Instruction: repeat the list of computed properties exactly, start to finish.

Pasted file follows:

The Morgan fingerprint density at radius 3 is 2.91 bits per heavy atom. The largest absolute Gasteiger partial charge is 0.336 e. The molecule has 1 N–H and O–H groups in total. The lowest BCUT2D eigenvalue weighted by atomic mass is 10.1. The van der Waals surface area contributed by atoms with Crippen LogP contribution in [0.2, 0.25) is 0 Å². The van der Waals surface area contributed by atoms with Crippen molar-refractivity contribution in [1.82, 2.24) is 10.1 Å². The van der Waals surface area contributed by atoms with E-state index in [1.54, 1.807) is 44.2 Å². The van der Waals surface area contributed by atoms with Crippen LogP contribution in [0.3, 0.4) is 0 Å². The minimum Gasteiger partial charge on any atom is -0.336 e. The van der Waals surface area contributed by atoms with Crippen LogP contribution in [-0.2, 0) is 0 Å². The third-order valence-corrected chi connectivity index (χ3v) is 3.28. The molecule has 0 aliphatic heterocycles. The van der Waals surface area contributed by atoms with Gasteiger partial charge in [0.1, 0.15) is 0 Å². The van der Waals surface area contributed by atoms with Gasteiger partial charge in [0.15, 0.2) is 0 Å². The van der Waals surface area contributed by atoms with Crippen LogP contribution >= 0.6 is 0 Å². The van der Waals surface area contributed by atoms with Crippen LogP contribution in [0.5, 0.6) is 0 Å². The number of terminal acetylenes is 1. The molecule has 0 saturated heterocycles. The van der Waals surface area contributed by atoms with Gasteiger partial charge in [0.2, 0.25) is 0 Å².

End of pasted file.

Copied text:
The Morgan fingerprint density at radius 3 is 2.91 bits per heavy atom. The largest absolute Gasteiger partial charge is 0.336 e. The molecule has 1 N–H and O–H groups in total. The lowest BCUT2D eigenvalue weighted by atomic mass is 10.1. The van der Waals surface area contributed by atoms with Crippen LogP contribution in [0.2, 0.25) is 0 Å². The van der Waals surface area contributed by atoms with Crippen molar-refractivity contribution in [1.82, 2.24) is 10.1 Å². The van der Waals surface area contributed by atoms with E-state index in [1.54, 1.807) is 44.2 Å². The van der Waals surface area contributed by atoms with Crippen LogP contribution in [0.3, 0.4) is 0 Å². The minimum Gasteiger partial charge on any atom is -0.336 e. The van der Waals surface area contributed by atoms with Crippen LogP contribution in [-0.2, 0) is 0 Å². The third-order valence-corrected chi connectivity index (χ3v) is 3.28. The molecule has 0 aliphatic heterocycles. The van der Waals surface area contributed by atoms with Gasteiger partial charge in [0.1, 0.15) is 0 Å². The van der Waals surface area contributed by atoms with Gasteiger partial charge in [0.15, 0.2) is 0 Å². The van der Waals surface area contributed by atoms with Crippen LogP contribution >= 0.6 is 0 Å². The van der Waals surface area contributed by atoms with Crippen LogP contribution in [0.5, 0.6) is 0 Å². The number of terminal acetylenes is 1. The molecule has 0 saturated heterocycles. The van der Waals surface area contributed by atoms with Gasteiger partial charge in [0.2, 0.25) is 0 Å².